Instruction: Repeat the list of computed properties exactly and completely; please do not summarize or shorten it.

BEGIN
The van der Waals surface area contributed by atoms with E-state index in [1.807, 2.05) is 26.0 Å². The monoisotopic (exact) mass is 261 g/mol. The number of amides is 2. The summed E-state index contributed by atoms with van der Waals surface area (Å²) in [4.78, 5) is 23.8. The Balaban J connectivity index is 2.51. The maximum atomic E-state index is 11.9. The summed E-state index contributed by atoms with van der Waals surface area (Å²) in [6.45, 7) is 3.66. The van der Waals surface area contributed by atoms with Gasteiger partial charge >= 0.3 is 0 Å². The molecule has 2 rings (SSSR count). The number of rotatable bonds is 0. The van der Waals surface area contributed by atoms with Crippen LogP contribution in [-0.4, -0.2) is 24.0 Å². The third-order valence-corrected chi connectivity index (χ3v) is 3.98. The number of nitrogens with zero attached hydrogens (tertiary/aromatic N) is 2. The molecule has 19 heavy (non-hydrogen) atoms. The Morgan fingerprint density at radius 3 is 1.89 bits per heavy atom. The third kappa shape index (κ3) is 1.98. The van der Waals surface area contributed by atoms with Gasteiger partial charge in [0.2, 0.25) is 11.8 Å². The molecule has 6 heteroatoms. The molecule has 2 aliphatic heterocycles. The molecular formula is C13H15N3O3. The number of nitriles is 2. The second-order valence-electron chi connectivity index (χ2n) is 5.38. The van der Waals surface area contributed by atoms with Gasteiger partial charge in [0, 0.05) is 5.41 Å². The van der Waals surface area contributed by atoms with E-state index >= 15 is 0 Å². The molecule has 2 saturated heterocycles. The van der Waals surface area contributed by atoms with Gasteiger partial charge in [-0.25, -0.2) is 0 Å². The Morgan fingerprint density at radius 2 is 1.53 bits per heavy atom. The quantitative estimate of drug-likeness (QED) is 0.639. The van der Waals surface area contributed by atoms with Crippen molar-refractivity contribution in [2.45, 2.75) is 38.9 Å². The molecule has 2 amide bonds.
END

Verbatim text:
The van der Waals surface area contributed by atoms with E-state index in [1.807, 2.05) is 26.0 Å². The monoisotopic (exact) mass is 261 g/mol. The number of amides is 2. The summed E-state index contributed by atoms with van der Waals surface area (Å²) in [4.78, 5) is 23.8. The Balaban J connectivity index is 2.51. The maximum atomic E-state index is 11.9. The summed E-state index contributed by atoms with van der Waals surface area (Å²) in [6.45, 7) is 3.66. The van der Waals surface area contributed by atoms with Gasteiger partial charge >= 0.3 is 0 Å². The molecule has 2 rings (SSSR count). The number of rotatable bonds is 0. The van der Waals surface area contributed by atoms with Crippen LogP contribution in [-0.4, -0.2) is 24.0 Å². The third-order valence-corrected chi connectivity index (χ3v) is 3.98. The number of nitrogens with zero attached hydrogens (tertiary/aromatic N) is 2. The molecule has 19 heavy (non-hydrogen) atoms. The Morgan fingerprint density at radius 3 is 1.89 bits per heavy atom. The third kappa shape index (κ3) is 1.98. The van der Waals surface area contributed by atoms with Gasteiger partial charge in [0.2, 0.25) is 11.8 Å². The molecule has 6 heteroatoms. The molecule has 2 aliphatic heterocycles. The molecular formula is C13H15N3O3. The number of nitriles is 2. The second-order valence-electron chi connectivity index (χ2n) is 5.38. The van der Waals surface area contributed by atoms with Gasteiger partial charge in [0, 0.05) is 5.41 Å². The van der Waals surface area contributed by atoms with E-state index >= 15 is 0 Å². The molecule has 2 saturated heterocycles. The van der Waals surface area contributed by atoms with Gasteiger partial charge in [-0.25, -0.2) is 0 Å². The Morgan fingerprint density at radius 2 is 1.53 bits per heavy atom. The quantitative estimate of drug-likeness (QED) is 0.639. The van der Waals surface area contributed by atoms with Crippen molar-refractivity contribution in [2.45, 2.75) is 38.9 Å². The molecule has 2 amide bonds.